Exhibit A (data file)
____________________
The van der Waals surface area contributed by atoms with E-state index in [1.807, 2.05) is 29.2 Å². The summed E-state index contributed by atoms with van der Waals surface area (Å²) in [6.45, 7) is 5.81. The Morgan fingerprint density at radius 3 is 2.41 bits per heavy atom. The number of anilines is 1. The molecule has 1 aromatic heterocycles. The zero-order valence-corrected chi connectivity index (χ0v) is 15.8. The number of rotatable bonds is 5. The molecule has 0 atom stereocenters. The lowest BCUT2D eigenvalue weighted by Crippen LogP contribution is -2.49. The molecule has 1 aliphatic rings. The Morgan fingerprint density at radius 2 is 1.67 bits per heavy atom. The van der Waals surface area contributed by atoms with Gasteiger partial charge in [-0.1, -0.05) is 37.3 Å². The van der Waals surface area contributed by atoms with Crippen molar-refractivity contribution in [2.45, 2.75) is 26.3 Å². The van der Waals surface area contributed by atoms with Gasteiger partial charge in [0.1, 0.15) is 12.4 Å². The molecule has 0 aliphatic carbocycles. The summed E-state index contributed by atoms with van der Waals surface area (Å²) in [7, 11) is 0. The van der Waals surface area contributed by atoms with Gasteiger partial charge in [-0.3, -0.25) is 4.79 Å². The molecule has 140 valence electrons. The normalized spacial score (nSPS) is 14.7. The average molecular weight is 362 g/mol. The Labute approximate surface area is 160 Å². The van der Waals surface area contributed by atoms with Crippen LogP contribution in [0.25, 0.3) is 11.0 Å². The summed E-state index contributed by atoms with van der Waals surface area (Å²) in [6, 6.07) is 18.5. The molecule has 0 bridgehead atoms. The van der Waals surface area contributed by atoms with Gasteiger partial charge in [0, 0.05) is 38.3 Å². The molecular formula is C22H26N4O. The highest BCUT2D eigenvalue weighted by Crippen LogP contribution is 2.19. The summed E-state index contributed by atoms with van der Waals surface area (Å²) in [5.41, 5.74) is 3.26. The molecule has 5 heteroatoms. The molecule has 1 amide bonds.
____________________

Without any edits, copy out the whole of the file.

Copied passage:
The van der Waals surface area contributed by atoms with E-state index in [1.807, 2.05) is 29.2 Å². The summed E-state index contributed by atoms with van der Waals surface area (Å²) in [6.45, 7) is 5.81. The Morgan fingerprint density at radius 3 is 2.41 bits per heavy atom. The number of anilines is 1. The molecule has 1 aromatic heterocycles. The zero-order valence-corrected chi connectivity index (χ0v) is 15.8. The number of rotatable bonds is 5. The molecule has 0 atom stereocenters. The lowest BCUT2D eigenvalue weighted by Crippen LogP contribution is -2.49. The molecule has 1 aliphatic rings. The Morgan fingerprint density at radius 2 is 1.67 bits per heavy atom. The van der Waals surface area contributed by atoms with Gasteiger partial charge in [-0.1, -0.05) is 37.3 Å². The van der Waals surface area contributed by atoms with Crippen molar-refractivity contribution in [2.45, 2.75) is 26.3 Å². The van der Waals surface area contributed by atoms with Gasteiger partial charge in [0.1, 0.15) is 12.4 Å². The molecule has 0 aliphatic carbocycles. The summed E-state index contributed by atoms with van der Waals surface area (Å²) in [7, 11) is 0. The van der Waals surface area contributed by atoms with Gasteiger partial charge in [-0.3, -0.25) is 4.79 Å². The molecule has 140 valence electrons. The normalized spacial score (nSPS) is 14.7. The average molecular weight is 362 g/mol. The Labute approximate surface area is 160 Å². The van der Waals surface area contributed by atoms with Crippen LogP contribution in [0.25, 0.3) is 11.0 Å². The summed E-state index contributed by atoms with van der Waals surface area (Å²) in [6, 6.07) is 18.5. The molecule has 0 bridgehead atoms. The van der Waals surface area contributed by atoms with Gasteiger partial charge in [0, 0.05) is 38.3 Å². The molecular formula is C22H26N4O. The highest BCUT2D eigenvalue weighted by Crippen LogP contribution is 2.19. The summed E-state index contributed by atoms with van der Waals surface area (Å²) in [5.41, 5.74) is 3.26. The molecule has 5 heteroatoms. The molecule has 1 amide bonds.